Matthews a few race cards short of a full deck

The Covington News - - The Second Opinion - ANN COUL­TER

Ap­par­ently, Mon­day, Aug. 27, was open­ing day for Hys­ter­i­cal Lib­eral Sanc­ti­mony About Imag­ined Repub­li­can Racism. Dur­ing this first round, The New York Times, The At­lantic and the TV net­works each put in a splen­did show­ing.

To­day, we will fo­cus on the out­stand­ing in­di­vid­ual per­for­mance of the man who, since the de­par­ture of Contessa Brewer, is widely re­garded by his col­leagues as the stu­pid­est on-air per­son­al­ity at MSNBC. Ladies and gentle­men, I give you Chris Matthews.

Ap­pear­ing on “Morn­ing Joe,” Matthews ex­ploded at Repub­li­can Na­tional Com­mit­tee chair­man Reince Priebus, al­leg­ing that Mitt Rom­ney’s harm­less birth cer­tifi­cate joke from a few days ear­lier was a “cheap shot.”

(Dis­cussing his home­town roots while cam­paign­ing in Michi­gan, Rom­ney had cited the lo­cal hos­pi­tals where he and his wife were born, adding, “No one’s ever asked to see my birth cer­tifi­cate.”)

Even the lib­er­als on the show were per­plexed. Asked to clar­ify whether he con­sid­ered the birth cer­tifi­cate joke “play­ing the race card,” Matthews an­grily said: “Yeah, there’s no doubt he did with his birth cer­tifi­cate. No doubt. Why would he bring it up? Why would he say, ‘I have no prob­lem with my birth cer­tifi­cate’? What’s that sup­posed to say?”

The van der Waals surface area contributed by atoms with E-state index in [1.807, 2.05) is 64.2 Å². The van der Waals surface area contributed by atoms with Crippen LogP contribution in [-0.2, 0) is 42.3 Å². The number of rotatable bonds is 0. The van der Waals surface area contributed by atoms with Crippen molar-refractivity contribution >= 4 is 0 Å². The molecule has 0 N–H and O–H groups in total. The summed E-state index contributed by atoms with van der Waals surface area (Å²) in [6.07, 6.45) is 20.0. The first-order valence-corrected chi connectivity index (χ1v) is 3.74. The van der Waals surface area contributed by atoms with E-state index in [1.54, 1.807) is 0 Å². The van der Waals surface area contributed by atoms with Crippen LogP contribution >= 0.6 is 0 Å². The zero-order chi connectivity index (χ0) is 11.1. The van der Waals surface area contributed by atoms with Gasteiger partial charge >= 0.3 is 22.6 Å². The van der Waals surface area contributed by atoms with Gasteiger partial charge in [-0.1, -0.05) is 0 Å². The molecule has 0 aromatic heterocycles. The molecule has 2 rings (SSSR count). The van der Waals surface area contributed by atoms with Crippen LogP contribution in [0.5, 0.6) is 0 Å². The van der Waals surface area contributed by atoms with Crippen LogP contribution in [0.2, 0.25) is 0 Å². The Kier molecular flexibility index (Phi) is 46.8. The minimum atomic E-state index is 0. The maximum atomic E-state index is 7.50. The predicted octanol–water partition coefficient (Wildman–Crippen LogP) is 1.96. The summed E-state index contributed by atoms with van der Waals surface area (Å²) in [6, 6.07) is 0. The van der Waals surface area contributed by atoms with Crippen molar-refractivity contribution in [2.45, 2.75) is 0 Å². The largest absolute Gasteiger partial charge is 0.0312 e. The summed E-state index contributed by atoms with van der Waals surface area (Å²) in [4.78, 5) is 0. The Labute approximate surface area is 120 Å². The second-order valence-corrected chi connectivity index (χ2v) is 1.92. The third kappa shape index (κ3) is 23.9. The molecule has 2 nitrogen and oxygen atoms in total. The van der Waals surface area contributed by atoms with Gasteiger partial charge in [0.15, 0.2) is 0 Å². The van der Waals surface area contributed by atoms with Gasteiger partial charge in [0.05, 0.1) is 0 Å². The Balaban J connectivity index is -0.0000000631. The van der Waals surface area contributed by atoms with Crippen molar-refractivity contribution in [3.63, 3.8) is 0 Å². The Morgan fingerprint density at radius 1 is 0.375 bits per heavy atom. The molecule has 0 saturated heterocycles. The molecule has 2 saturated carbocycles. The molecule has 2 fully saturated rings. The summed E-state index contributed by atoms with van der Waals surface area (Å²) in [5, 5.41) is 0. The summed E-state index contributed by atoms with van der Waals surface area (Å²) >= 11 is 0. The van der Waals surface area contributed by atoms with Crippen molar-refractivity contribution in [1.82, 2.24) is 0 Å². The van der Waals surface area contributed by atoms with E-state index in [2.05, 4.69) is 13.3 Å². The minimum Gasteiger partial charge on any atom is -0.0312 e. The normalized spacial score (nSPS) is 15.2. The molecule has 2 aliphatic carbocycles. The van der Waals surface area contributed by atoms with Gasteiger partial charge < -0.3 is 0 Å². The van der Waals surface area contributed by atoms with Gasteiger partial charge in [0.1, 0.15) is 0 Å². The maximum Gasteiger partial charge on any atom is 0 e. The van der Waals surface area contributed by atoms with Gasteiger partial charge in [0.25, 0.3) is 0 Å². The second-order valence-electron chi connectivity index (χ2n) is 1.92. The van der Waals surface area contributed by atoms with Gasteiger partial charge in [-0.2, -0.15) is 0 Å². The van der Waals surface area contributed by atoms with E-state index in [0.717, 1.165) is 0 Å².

Mika Brzezin­ski: “Be­cause he’s an awk­ward joker?”

Joe Scar­bor­ough: “Be­cause he mis­fired badly on the joke?”

But Matthews didn’t have time for al­ter­na­tive ex­pla­na­tions. Be­sides, he had al­ready yelled at Joe and Mika, so the is­sue was ob­vi­ously re­solved. Chris quickly moved on to Rom­ney’s ads de­scrib­ing the Obama ad­min­is­tra­tion’s change to wel­fare re­quire­ments as an­other ex­am­ple of racism.

Matthews said that Rom­ney’s (fac­tu­ally cor­rect) claim that Barack Obama is weak­en­ing the work re­quire­ment for wel­fare was “play­ing that card,” fum­ing at the RNC chair, “and you are play­ing that lit­tle eth­nic card there.” Priebus could only laugh awk­wardly.

Matthews raged: “You can -- you play your games and gig­gle about it, but the fact is your side is play­ing that card. You start talk­ing about work re­quire­ments, you know what game you’re play­ing ... It’s a race card.”

Asked by Scar­bor­ough if he re­ally be­lieved that the wel­fare ad was racist, Matthews said: “Of course it is. Wel­fare? Food stamps?”

For the clincher, Matthews added: “Did you catch Rom­ney fol­low­ing it up by say­ing this was Obama’s ef­fort to ex­cite and shore up his base, pass­ing out wel­fare checks? His base.”

As ev­ery­one but Chris knows, the “base” Rom­ney re­ferred to con­sists not of in­di­vid­u­als col­lect­ing wel­fare, but those dis­tribut­ing it, i.e.: union-dues-pay­ing gov­ern­ment work­ers. Democrats’ prob­lem with wel­fare re­form al­ways was that if it worked, we would need fewer of these well-pen­sioned pub­lic em­ploy­ees, a fact re­peat­edly ac­knowl­edged by lib­er­als them­selves.

Guest John Heile­mann, like an or­derly in a men­tal in­sti­tu­tion trapped alone with a pa­tient, played along, re­spond­ing, “Well, there’s a lot of black peo­ple in Chicago” -- while fran­ti­cally jab­bing at the alarm but­ton.

For the love of Pete, can’t we all ac­knowl­edge that a ref­er­ence to “Chicago” in this con­text man­i­festly refers to cor­rupt, big-city, ma­chine pol­i­tics and 1920s gang­ster­ism --- not race? No one thinks Al Capone was an African-Amer­i­can.

My ad­vice to Matthews is: Pace your­self. It’s a long way to Elec­tion Day. If you get too crazy, too soon, you’ll have noth­ing left for the fourth quar­ter.

Ann Coul­ter is a con­ser­va­tive writer and a hon­ors grad­u­ate of Cor­nell Univer­sity and the Univer­sity of Michi­gan Law School.

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